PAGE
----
Bonaire (Dutch Caribbean)
The island of Bonaire is one of the Dutch special municipalities in the Caribbean and draws on a long history of nature protection. Established in 1979, its National Marine Park protects 2,700 hectares of reefs, seagrasses and mangroves and was one of the first dive destinations to introduce admission fees for scuba divers in 1992. These conservation efforts have resulted that Bonaire has been selected for 21 consecutive years in Scuba Diving magazine as the number one Shore Diving destination in the Caribbean/Atlantic.
Bonaire’s fringing coral reefs are home to virtually every species of hard and soft coral found in the Caribbean.
More than 340 fish species live here, making it one of the healthiest and most bio-diverse reefs in the region.
Lac, the largest semi-enclosed bay in the Dutch Caribbean, is sheltered from pounding seas by a fringing barrier reef. Its seagrass beds are a vital nursery for reef fish and a foraging ground for endangered queen conch and green turtles.
- Because it has been protected since 1979, the quality of the nature tourism product below the surface is outstanding.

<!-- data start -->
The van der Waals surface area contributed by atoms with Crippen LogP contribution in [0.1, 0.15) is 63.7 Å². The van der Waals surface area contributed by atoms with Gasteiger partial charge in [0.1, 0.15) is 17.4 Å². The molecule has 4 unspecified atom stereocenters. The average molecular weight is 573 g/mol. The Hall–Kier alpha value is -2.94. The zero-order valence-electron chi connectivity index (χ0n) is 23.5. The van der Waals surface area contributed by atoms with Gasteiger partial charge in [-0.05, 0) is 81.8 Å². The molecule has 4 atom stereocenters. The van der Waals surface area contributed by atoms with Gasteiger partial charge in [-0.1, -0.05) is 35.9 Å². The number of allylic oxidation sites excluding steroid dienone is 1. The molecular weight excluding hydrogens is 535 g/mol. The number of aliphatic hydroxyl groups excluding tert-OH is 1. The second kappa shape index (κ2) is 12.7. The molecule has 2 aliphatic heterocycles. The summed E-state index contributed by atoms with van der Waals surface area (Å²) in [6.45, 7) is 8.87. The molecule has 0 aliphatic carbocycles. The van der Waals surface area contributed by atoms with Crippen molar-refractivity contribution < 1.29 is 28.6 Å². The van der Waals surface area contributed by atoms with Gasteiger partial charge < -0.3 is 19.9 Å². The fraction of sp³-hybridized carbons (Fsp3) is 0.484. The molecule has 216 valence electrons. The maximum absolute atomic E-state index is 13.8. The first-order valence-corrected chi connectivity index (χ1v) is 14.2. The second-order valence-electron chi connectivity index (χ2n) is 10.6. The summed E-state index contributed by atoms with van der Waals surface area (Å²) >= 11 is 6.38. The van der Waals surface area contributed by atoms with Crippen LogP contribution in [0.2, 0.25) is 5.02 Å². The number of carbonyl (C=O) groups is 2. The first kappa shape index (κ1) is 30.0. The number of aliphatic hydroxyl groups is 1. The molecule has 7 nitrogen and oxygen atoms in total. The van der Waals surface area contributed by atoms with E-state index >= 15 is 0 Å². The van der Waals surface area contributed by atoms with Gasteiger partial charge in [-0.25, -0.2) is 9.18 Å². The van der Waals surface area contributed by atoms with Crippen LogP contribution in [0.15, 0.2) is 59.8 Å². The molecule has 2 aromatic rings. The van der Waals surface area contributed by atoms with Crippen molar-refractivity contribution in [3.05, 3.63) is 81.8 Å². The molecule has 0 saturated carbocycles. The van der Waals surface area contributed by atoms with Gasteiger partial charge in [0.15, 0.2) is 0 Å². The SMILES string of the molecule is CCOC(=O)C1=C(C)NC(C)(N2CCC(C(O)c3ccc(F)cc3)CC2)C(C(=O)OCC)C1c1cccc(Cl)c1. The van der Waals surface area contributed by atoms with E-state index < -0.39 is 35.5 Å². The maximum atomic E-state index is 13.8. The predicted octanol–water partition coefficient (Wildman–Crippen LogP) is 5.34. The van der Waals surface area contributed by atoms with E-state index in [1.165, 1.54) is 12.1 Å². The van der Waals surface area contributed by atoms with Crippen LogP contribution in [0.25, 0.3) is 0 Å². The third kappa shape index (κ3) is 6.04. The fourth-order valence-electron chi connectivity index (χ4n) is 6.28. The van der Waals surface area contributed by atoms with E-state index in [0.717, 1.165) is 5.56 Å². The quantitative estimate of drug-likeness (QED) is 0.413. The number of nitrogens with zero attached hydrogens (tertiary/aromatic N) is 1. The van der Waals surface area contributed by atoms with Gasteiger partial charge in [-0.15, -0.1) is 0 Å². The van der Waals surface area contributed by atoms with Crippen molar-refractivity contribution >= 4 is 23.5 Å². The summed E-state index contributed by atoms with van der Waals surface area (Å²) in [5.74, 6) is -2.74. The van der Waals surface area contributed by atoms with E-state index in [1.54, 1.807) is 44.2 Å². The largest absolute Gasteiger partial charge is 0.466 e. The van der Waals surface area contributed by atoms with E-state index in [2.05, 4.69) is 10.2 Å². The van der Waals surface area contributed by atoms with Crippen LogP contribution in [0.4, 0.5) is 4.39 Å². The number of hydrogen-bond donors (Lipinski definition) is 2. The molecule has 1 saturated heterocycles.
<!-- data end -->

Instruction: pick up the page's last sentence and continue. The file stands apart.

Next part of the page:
- Wind energy is producing a considerable amount of the island’s energy needs; solar energy is momentarily piloted.
- Tourist TV, providing informative short (12min) documentaries about nature, culture and history, is a clever and easily accesible medium to inform, influence behaviour and create awareness among tourists and residents about sustainability aspects.
- Although Bonaire’s cultural heritage is not as protected and celebrated as its natural heritage, some powerfull and inspiring initiatives, events and individuals are contributing to securing the island’s unique features.
Points for improvement:
- Although waste management is on the policy agenda, high volume recycling and adequate processing of residual waste is still to be improved.
- Roaming animals (goats, donkeys) increase the risk of erosion and runoff, threatening to the island’s biodiversity, reef health and climate resilience.
- Tourist enterprises can be more supported to adopt environmental management practices (e.g. regarding waste, water and energy).